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This Week in History
February 8-14, 2015

Dispatch from the Committee of Correspondence,
February 12, 1861  

President-Elect Abraham Lincoln Sets Out for Washington;
Celebrates His 52nd Birthday in Indiana and Ohio

By Pamela Lowry

Abraham Lincoln.

Our "This Week in History" column is pleased to post contributions from the extended American "Committee of Correspondence".[1] Historian Pamela Lowry reports on the historic event as if from on the scene. Additional material was contributed by Charles Notley.

February 12, 1861--President-elect Abraham Lincoln celebrated his fifty-second birthday in both Indiana and Ohio today as he began his three-week trip by railroad to his inauguration in Washington, D.C. Mr. Lincoln's progress to the capital will be interrupted by many public receptions and speeches, as he has accepted official invitations from the Governors and Legislatures of Indiana, Ohio, Pennsylvania, New York, and New Jersey. Yesterday, Mr. Lincoln addressed a large gathering at Indianapolis, and today he has spoken at receptions in Cincinnati and Columbus. His itinerary then includes Cleveland, Pittsburgh, Buffalo, Albany, and New York City. In Philadelphia, on George Washington's birthday, Mr. Lincoln will raise the Stars and Stripes over Independence Hall.

With seven Southern states having already seceded from the Union during the past three months (S. Carolina on Dec. 20; Mississippi on Jan. 9; Florida on Jan. 10; Alabama on Jan. 11; Georgia on Jan. 19; Louisiana on Jan. 26; and Texas on Feb. 1), outgoing President James Buchanan has done nothing to stem the tide. Federal installations across the Deep South have been seized by the secessionists, including the U.S. Mint and Customs House at New Orleans; the federal arsenal at Charleston; Forts Pulaski and Jackson at Savannah; and the federal arsenal at Mobile. What measures Mr. Lincoln will take after assuming office no one yet knows, but so far he has avoided any note of stridency in his speeches, hoping that precipitate action by N. Carolina, Tennessee, Virginia, or Missouri can still be avoided.

But Mr. Lincoln has made it clear in his addresses to the citizens crowding to hear him, that it is not he alone who will decide the fate of the nation. To a large crowd at Missouri and Washington streets in Indianapolis, Mr. Lincoln stated:

“If the Union of these States and the liberties of this people shall be lost, it is but little to any one man of fifty-two years of age, but a great deal to the thirty millions of people who inhabit these United States, and to their posterity in all coming time. I appeal to you again to constantly bear in mind that not with politicians, not with Presidents, not with office-seekers, but with you, is the question, Shall the Union and shall the liberties of this country be preserved to the latest generations?”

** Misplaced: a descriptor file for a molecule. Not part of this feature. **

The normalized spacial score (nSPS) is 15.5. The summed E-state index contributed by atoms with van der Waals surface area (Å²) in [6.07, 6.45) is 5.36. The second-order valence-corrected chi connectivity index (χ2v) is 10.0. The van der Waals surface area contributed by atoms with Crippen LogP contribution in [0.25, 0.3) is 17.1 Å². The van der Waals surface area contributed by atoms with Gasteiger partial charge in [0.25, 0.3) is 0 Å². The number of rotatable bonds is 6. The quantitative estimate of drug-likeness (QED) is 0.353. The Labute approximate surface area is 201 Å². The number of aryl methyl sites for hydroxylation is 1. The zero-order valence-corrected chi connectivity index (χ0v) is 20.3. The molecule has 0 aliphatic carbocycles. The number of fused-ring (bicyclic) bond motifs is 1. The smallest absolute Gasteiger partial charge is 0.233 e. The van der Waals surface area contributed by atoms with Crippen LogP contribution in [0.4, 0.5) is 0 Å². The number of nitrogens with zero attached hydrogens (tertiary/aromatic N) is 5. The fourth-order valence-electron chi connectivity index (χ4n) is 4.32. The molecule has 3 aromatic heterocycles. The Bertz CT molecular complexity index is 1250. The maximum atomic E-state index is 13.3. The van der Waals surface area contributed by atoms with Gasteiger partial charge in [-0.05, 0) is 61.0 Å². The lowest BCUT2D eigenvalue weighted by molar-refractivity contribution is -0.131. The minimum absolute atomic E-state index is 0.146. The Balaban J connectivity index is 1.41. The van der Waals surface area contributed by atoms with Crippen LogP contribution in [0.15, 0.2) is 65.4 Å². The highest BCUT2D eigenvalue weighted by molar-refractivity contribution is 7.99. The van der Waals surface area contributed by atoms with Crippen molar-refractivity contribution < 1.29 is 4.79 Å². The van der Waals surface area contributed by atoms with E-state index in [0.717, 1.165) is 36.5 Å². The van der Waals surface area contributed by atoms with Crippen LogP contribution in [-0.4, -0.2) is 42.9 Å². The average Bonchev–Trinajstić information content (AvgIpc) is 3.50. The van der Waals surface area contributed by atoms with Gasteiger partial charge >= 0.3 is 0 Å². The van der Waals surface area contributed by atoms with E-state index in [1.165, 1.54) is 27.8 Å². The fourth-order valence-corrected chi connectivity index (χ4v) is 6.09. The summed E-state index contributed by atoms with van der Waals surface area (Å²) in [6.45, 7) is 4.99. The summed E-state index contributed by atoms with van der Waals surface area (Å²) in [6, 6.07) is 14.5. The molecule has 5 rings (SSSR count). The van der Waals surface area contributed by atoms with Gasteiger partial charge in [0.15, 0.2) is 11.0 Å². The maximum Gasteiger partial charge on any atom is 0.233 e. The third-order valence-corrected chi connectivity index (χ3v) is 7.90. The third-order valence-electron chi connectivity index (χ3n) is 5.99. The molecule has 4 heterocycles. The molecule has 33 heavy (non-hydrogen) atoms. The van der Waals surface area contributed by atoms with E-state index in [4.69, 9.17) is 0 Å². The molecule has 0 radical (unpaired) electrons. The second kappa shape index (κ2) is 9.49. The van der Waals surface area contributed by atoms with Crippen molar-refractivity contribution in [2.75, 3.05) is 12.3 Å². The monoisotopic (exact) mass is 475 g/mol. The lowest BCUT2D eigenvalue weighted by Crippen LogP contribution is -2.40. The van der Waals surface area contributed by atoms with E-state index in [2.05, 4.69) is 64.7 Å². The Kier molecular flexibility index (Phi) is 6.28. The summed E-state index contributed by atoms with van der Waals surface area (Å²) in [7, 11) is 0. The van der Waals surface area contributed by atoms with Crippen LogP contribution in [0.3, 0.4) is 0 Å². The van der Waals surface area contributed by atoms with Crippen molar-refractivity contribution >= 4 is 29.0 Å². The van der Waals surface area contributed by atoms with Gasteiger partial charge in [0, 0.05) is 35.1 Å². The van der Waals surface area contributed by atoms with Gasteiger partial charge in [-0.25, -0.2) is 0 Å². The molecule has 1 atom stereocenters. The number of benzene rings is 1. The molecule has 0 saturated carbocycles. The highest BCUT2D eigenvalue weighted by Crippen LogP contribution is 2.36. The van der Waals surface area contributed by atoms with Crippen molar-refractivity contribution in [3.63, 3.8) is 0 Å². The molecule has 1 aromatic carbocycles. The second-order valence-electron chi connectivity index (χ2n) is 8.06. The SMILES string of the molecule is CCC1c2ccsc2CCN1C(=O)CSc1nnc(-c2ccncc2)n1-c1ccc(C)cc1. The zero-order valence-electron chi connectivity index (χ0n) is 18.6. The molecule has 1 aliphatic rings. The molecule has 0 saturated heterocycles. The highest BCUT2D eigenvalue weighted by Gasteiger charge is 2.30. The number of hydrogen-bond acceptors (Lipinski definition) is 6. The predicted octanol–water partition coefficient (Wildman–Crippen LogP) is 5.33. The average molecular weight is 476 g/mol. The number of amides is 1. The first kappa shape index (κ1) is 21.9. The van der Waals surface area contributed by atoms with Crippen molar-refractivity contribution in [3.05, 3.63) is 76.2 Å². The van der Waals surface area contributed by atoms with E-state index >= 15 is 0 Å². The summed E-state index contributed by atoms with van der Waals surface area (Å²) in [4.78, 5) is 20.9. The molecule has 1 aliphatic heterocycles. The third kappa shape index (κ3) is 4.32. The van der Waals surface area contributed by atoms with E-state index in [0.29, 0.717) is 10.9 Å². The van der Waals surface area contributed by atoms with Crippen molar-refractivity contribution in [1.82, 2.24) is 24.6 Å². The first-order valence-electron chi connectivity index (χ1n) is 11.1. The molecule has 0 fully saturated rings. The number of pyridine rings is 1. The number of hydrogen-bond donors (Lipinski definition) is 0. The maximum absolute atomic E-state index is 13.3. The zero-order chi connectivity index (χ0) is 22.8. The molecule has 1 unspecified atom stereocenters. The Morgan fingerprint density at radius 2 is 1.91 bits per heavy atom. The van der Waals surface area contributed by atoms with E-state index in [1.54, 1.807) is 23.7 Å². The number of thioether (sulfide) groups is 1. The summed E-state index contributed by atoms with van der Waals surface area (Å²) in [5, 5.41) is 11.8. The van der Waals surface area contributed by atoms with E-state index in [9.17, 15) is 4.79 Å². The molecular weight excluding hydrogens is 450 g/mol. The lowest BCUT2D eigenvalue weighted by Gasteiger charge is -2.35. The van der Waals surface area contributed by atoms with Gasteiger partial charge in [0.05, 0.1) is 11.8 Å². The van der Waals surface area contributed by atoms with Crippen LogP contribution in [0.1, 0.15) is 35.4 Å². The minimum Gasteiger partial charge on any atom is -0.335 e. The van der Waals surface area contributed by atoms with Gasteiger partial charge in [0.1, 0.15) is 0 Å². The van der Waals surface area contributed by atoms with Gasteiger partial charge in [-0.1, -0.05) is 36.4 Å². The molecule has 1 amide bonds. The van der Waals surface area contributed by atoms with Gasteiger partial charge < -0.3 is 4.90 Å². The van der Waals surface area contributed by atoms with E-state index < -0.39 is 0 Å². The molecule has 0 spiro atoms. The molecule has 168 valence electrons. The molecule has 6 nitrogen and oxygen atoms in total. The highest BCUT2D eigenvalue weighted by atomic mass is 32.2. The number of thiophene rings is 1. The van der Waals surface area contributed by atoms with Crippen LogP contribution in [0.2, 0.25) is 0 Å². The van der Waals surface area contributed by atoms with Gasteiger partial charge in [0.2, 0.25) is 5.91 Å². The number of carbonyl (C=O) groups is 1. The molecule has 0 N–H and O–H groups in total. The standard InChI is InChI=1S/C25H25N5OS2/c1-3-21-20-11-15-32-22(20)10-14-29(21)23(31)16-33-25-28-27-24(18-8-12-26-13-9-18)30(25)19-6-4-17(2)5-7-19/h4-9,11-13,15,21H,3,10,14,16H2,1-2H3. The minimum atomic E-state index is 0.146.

Standing in a carriage and acknowledging the greetings of well-wishers, Mr. Lincoln made his way in a parade along Washington St. that ended at the prestigious Bates House hotel. From a balcony he acknowledged a crowd of 20,000 people and made a second speech that again questioned the right of the Southern states to secede from the Union without the concurrence of the rest of the nation.

This wasn’t Mr. Lincoln’s first visit to Indianapolis. On his way to take his seat as a Whig member of Congress, in 1847 Mr. Lincoln stayed at the Browning House, another prominent hotel on Washington St., and was greeted by lawyers and politicians. And, in the fall of 1859, to a large crowd at the Masonic Hall, Mr. Lincoln won national attention campaigning for the U.S. Senate in Illinois. The then potential candidate for President asserted in a debate with Democrat Stephen A. Douglas that “government cannot endure permanently half slave and half free,” and “a house divided against itself cannot stand.”


[1] The Committees of Correspondence, best known from Benjamin Franklins’ work, were the American colonies’ means for maintaining communication lines in the years before the Revolutionary War. In 1764, Boston formed the earliest Committee of Correspondence to encourage opposition to Britain’s stiffening of customs enforcement and prohibition of American paper money. The following year, New York formed a similar committee to keep the other colonies notified of its actions in resisting the Stamp Act. In 1773, the Virginia House of Burgesses proposed that each colonial legislature appoint a committee for intercolonial correspondence. The exchanges that followed built solidarity during the turbulent times and helped bring about the formation of the First Continental Congress in 1774. The Committees continued to function in the following years as a US Intelligence Service.